But the slight gain in audio fidelity, addition of virtual surround capability, and the readily available desktop controls afforded by the i60 have us thinking the extra C-note may be worth it.

From a pure sound quality standpoint, the i60 delivered what we’ve come to expect from Turtle Beach: a brilliant, exciting, high-impact sound that neither tries too hard, nor sacrifices too much. One of the things we appreciate about Turtle Beach’s approach is that its headphones never sound harsh, chintzy, or forced. The i60’s treble and midrange is capable of adding detail to subtle sounds like footsteps, breathing, cymbals and brass overtones, but it’s never so aggressive that it makes you want to take a break. The midrange, while a bit bold at times, delivers clear, intelligible dialog in movies and plenty of the meat we long for in music instrumentation, both acoustic and electric. Bass is on the heavy side, but it’s not the sort of reckless, heavy-handed-for-the-sake-of–outdoing-the-next–guy kind of bass you tend to get with more careless designs.

Our only real complaint is that we feel the i60 could be more dynamic. There’s a finesse involved with executing the wide swings between quiet sounds and loud ones that the i60 don’t pull off as well as other $300 to $400 headphones. Then again, those headphones don’t offer half of the features the i60 do.

Surround performance

We watched several movie clips, played a selection of PC games and ran some 5.1 surround test patterns to gauge the i60’s surround sound prowess. For reference, we kept a pair of USB-connected 7.1 headphones (still under review) handy.

Only once have we ever been truly impressed with a headphone surround-sound demonstration. That moment came when we visited DTS’s booth at CES 2013, and we’re still shaking our heads in disbelief. Since the i60 sport the DTS Headphone:X label, we went into this evaluation wondering if it was possible for them to deliver an experience similar to the one we had in DTS’ booth that day. While it may be possible, what we heard during our tests wasn’t on par with what we heard that day, but it wasn’t too shabby, either.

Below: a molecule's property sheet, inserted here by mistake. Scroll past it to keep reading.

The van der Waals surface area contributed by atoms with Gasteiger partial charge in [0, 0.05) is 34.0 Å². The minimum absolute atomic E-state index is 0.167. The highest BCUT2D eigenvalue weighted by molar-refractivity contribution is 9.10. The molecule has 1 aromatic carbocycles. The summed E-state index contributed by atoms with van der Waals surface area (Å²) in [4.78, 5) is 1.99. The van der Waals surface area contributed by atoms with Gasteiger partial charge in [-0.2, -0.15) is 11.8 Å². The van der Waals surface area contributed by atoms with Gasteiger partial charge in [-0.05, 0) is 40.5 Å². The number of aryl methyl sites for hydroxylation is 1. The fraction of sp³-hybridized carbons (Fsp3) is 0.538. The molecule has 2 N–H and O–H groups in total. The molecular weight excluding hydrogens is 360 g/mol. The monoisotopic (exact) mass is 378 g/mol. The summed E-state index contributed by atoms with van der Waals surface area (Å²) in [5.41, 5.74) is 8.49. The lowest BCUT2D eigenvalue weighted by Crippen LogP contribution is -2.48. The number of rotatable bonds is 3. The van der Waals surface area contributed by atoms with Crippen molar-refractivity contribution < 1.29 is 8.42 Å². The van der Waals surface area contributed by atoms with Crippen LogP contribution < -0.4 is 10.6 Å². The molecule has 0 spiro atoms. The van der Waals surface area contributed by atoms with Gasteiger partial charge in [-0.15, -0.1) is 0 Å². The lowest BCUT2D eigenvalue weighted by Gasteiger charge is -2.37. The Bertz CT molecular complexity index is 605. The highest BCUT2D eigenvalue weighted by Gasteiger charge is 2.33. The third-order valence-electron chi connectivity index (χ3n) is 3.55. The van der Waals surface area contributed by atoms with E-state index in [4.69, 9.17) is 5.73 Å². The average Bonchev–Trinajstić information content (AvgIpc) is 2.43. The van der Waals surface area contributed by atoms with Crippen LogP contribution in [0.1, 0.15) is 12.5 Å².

Turtle Beach i60 logo
Image used with permission by copyright holder

To get the DTS Headphone:X experience, you have to listen to material that was mastered using DTS’ special algorithm. None of the material we used during these tests was and, in fact, very little exists at this time. The sources we did use were a mix of 5.1 and 7.1 sound tracks and stereo audio which the i60 would reproduce using virtual surround processing. What we heard was as convincing as the best surround headsets we’ve tested to date. That is to say, it’s as good as headphone surround has sounded prior to our experience with Headphone:X.


When we step back and think about it, it seems odd that a headset which so successfully and completely folds in Apple’s device capabilities is only now being realized. Then again, that’s what Apple tends to do: develop devices that seem obvious, while executing their function better than you could ever have imagined. Now that we’ve experienced the i60, it seems like the sort of product that Apple users should have had all along. Perhaps that’s what has us finding it so attractive.


  • Handy desktop control module
  • Wi-Fi and Bluetooth for wireless at home and on the go
  • Class-leading surround capabilities
  • Solid sound quality
  • Hidden microphone


  • Lack some dynamic expression
  • Style may not suit everyone
  • Pricey
Caleb Denison
Digital Trends Editor at Large Caleb Denison is a sought-after writer, speaker, and television correspondent with unmatched…